Thus passed the evening, in a manner, it must be of our African missions, and to them Africaner's visit rending distress. It was a venerable-looking old
of the happiest moments of Mr Campbell's life to hold ing on her knees. She appeared terrified at our pre-
first visit to Namaqua-land, he had trembled, but on trembling with weakness, sunk again to the earth. I MOFFAT ON SOUTH AFRICA. whom, in answer to many prayers, he now looked as addressed her by the name which sounds sweet in MR ROBERT MOFFAT, who lately returned from South
a brother beloved. Africaner's appearance in Cape- every clime, and charms even the savage ear, ‘My Africa, after having acted for twenty-three years as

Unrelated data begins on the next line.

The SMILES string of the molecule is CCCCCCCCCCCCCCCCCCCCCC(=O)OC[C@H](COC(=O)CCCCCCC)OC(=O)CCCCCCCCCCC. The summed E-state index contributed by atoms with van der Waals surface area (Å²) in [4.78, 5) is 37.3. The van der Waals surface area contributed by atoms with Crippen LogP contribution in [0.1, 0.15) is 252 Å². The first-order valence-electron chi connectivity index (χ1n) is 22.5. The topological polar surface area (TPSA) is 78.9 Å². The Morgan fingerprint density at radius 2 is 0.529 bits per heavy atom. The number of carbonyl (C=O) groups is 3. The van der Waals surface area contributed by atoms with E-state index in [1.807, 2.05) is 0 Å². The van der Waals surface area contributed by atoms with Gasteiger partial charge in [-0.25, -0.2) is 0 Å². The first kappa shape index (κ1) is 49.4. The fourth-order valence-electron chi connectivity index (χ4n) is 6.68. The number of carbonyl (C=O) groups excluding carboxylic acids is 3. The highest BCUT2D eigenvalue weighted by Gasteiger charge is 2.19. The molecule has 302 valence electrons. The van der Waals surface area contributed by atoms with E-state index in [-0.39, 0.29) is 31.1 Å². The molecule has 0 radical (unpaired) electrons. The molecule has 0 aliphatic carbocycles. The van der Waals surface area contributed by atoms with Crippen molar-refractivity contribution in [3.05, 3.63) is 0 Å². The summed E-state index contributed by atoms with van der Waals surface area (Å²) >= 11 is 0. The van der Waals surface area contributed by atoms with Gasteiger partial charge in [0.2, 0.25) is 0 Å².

Town excited considerable attention, as his name and mother, fear not ; we are friends, and will do you no agent for the London Missionary Society in that co- exploits had been familiar to many of its inhabitants harm. I put several questions to her, but she aplony, has published an account of his residence and for more than twenty years. Many were struck with peared either speechless or afraid to open her lips. "I adventures there in a somewhat bulky octavo, * em- the unexpected mildness and gentleness of his demea- again repeated, Pray, mother, who are you, and how bellished with drawings of various characteristic ob- pour, and others with his piety and accurate know do you come to be in this situation ?' to which she jects and scenes. Making some allowance for certain ledge of the Scriptures. His New Testament was an replied, I am a woman ; I have been here four days ; class peculiarities of style and thought, it is a valuable interesting object of attention, it was so completely my children have left me here to die' - "Your addition to our means of forming an acquaintance thumbed and worn by use. His answers to a number children !' I interrupted. Yes,' raising her hand to with a very remarkable part of the earth, for it throws of questions put to bim by the friends in Cape Town, her shrivelled bosom; my own children, three sons considerable light on the physical as well as moral and at a public meeting at the Paarl, exhibited his and two daughters. They are gone,' pointing with features of the Cape colony and its neighbourhood. diligence as a student in the doctrines of the gospel, her finger, 'to yonder blue mountain, and have left There is also much interest in the narratives of Mr especially when it is remembered that Africaner never me to die. And, pray, why did they leave you!" Moffat's exertions for the enlightenment of the hea